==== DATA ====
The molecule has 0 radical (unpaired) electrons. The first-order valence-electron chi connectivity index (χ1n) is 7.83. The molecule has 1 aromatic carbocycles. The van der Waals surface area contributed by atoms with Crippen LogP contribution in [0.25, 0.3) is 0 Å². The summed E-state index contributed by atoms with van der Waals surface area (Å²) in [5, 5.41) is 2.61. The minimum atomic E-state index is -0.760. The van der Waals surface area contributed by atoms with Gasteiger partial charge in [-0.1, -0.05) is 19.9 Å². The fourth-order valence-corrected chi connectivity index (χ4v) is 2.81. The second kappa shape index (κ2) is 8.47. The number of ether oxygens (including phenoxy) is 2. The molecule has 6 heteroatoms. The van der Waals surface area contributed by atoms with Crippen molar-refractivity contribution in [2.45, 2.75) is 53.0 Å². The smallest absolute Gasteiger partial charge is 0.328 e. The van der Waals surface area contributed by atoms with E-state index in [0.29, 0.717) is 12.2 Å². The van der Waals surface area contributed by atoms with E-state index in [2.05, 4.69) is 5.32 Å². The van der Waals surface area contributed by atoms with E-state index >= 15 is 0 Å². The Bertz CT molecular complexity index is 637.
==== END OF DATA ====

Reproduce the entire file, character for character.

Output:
The molecule has 0 radical (unpaired) electrons. The first-order valence-electron chi connectivity index (χ1n) is 7.83. The molecule has 1 aromatic carbocycles. The van der Waals surface area contributed by atoms with Crippen LogP contribution in [0.25, 0.3) is 0 Å². The summed E-state index contributed by atoms with van der Waals surface area (Å²) in [5, 5.41) is 2.61. The minimum atomic E-state index is -0.760. The van der Waals surface area contributed by atoms with Gasteiger partial charge in [-0.1, -0.05) is 19.9 Å². The fourth-order valence-corrected chi connectivity index (χ4v) is 2.81. The second kappa shape index (κ2) is 8.47. The number of ether oxygens (including phenoxy) is 2. The molecule has 6 heteroatoms. The van der Waals surface area contributed by atoms with Crippen molar-refractivity contribution in [2.45, 2.75) is 53.0 Å². The smallest absolute Gasteiger partial charge is 0.328 e. The van der Waals surface area contributed by atoms with E-state index in [0.29, 0.717) is 12.2 Å². The van der Waals surface area contributed by atoms with E-state index in [2.05, 4.69) is 5.32 Å². The van der Waals surface area contributed by atoms with E-state index >= 15 is 0 Å². The Bertz CT molecular complexity index is 637.